Tuesday, April 10, 2007

Water and the real estate fire

The water crisis gets worse by the day, in Bangalore atleast and we are not into summer yet. It is resembling Chennai (prior to the last few years downpour) with water tankers becoming a part of the traffic and plastic "lotas" adding colour to an otherwise uninspiring urban landscape.

Bangalore is a victim of unplanned development - so whats new you may ask - that is the case with all cities in India. It is also a victim of its own success, despite the best attempts of senile politicians to wreak havoc with its infrastructure - companies still flock to Bangalore. So, even as a new government tries, with some success, to put bang into the infrastructure buck, a water crisis is happening. Indeed, I found a water blog.

The Kaveri river is drying up; not the river, but some of the reservoirs that supply to Bangalore, thanks to low rains in catchment areas last year. That is only part of the crisis. Kaveri water itself is supplied only to certain areas of Bangalore, but developers have covered Greater Bangalore and more in concrete from head to toe. That means, dependence on groundwater. Drill borewells ever so deep. There is a regulation in the offing for that too, but by the time it comes, Bangalore will not be drilling for water, but mining. Right now, the search is on for borewells on the outskirts of Bangalore - so that the city gets water - even if it is for washing facades and walls - and most of Bangalore does that. At the risk of making a general statement, Bangalore does not have a great culture of conserving water - many still use the precious resource to throw in front of their yard or wash their porch.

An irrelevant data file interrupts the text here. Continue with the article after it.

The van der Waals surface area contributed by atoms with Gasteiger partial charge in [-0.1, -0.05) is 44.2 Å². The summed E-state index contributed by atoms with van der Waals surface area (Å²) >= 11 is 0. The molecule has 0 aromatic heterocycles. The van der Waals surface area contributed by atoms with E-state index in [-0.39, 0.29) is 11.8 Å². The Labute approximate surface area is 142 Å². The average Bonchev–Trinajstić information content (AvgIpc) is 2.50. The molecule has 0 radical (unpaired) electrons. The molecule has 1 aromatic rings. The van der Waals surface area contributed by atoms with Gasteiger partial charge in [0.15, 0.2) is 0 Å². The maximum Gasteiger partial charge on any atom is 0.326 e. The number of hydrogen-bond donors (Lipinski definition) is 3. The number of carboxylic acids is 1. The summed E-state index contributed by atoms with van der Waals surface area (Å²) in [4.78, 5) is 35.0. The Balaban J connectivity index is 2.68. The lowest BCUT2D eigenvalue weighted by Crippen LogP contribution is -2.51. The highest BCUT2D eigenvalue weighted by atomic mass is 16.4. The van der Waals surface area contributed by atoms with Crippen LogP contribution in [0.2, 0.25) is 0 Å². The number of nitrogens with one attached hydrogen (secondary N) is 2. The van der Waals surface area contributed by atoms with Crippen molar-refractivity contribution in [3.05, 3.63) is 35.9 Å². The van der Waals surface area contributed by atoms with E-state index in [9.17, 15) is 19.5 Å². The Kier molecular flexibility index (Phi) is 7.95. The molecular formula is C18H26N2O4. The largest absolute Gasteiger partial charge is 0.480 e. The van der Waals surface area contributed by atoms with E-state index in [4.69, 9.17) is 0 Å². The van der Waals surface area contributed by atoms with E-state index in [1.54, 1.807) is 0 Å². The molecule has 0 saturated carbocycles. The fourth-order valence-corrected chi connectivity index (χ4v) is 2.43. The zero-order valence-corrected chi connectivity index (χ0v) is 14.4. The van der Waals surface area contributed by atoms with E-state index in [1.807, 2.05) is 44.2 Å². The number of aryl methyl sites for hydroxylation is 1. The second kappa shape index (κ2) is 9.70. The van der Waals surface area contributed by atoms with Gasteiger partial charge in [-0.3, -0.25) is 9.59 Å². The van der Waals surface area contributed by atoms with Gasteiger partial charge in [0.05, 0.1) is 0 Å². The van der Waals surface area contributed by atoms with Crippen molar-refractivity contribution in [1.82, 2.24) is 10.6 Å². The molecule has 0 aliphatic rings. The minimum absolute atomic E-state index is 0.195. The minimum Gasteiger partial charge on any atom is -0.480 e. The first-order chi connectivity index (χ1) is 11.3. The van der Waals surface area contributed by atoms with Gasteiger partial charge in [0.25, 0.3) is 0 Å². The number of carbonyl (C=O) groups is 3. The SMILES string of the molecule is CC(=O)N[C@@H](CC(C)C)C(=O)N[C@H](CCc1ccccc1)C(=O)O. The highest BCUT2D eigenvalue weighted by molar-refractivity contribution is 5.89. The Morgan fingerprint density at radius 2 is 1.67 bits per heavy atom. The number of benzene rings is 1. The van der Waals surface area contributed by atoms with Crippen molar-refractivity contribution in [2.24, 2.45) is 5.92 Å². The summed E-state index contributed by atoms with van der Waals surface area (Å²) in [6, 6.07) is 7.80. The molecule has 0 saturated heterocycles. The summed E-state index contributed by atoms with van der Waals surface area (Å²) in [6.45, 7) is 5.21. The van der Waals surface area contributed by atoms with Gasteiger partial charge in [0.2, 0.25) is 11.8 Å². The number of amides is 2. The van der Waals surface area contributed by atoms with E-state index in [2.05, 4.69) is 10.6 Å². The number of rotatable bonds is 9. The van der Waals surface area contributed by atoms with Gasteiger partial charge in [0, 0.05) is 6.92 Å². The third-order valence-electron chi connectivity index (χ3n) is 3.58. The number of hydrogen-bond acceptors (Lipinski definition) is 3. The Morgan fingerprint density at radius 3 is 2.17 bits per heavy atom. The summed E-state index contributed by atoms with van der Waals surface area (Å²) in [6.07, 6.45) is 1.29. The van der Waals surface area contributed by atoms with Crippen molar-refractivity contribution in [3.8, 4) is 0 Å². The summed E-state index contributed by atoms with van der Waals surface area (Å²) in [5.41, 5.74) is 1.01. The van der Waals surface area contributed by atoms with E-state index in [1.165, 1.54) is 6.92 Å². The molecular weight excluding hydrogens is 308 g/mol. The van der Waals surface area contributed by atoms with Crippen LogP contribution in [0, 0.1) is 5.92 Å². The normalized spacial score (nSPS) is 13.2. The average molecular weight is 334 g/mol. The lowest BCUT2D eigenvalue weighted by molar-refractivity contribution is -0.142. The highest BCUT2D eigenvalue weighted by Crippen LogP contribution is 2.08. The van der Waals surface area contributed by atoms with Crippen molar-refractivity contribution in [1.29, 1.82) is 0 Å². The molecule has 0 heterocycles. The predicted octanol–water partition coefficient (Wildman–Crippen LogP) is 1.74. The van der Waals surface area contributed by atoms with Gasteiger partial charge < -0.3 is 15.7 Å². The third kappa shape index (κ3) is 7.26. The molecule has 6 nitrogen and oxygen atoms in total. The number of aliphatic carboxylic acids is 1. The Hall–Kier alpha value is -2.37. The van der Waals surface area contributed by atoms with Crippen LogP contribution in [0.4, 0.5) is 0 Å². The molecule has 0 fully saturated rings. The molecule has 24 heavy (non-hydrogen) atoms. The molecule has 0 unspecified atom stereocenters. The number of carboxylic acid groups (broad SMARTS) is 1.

The concrete cover means water never seeps to the ground. Rainwater harvesting is supposed to be mandatory, but I havent seen too many buildings do it. As per a new regulation ETPs are mandatory too, for new apartment complexes, but most of the small builders will somehow sneak out of it.

All this requires space and Bangalore is heaven for building rule violations. Violations are the norm. And its not just big builders, even "poor" "exploited" small plot owners build end to end, no space that can be built over is left. Concrete and marble driveways, concrete basements are built over trees mown down so that beautiful walls are not torn down and beautiful concrete facades are visible.

In any new area, any water source, even groundwater will deplete within 2-3 years. So buildings are taking tankers on lease, borewells on lease, building pipelines from borewells in the hope that the problem will go away. But what they dont realize is that unless consumptions patterns change, rainwater harvesting and usage of non potable water for their lawns and gardens are put in place, the water crisis will not go away. So, what ever new apartments come up, whatever groundwater is left, once that is exhausted will find no buyers.

Thats some cold water poured over the real estate fire...

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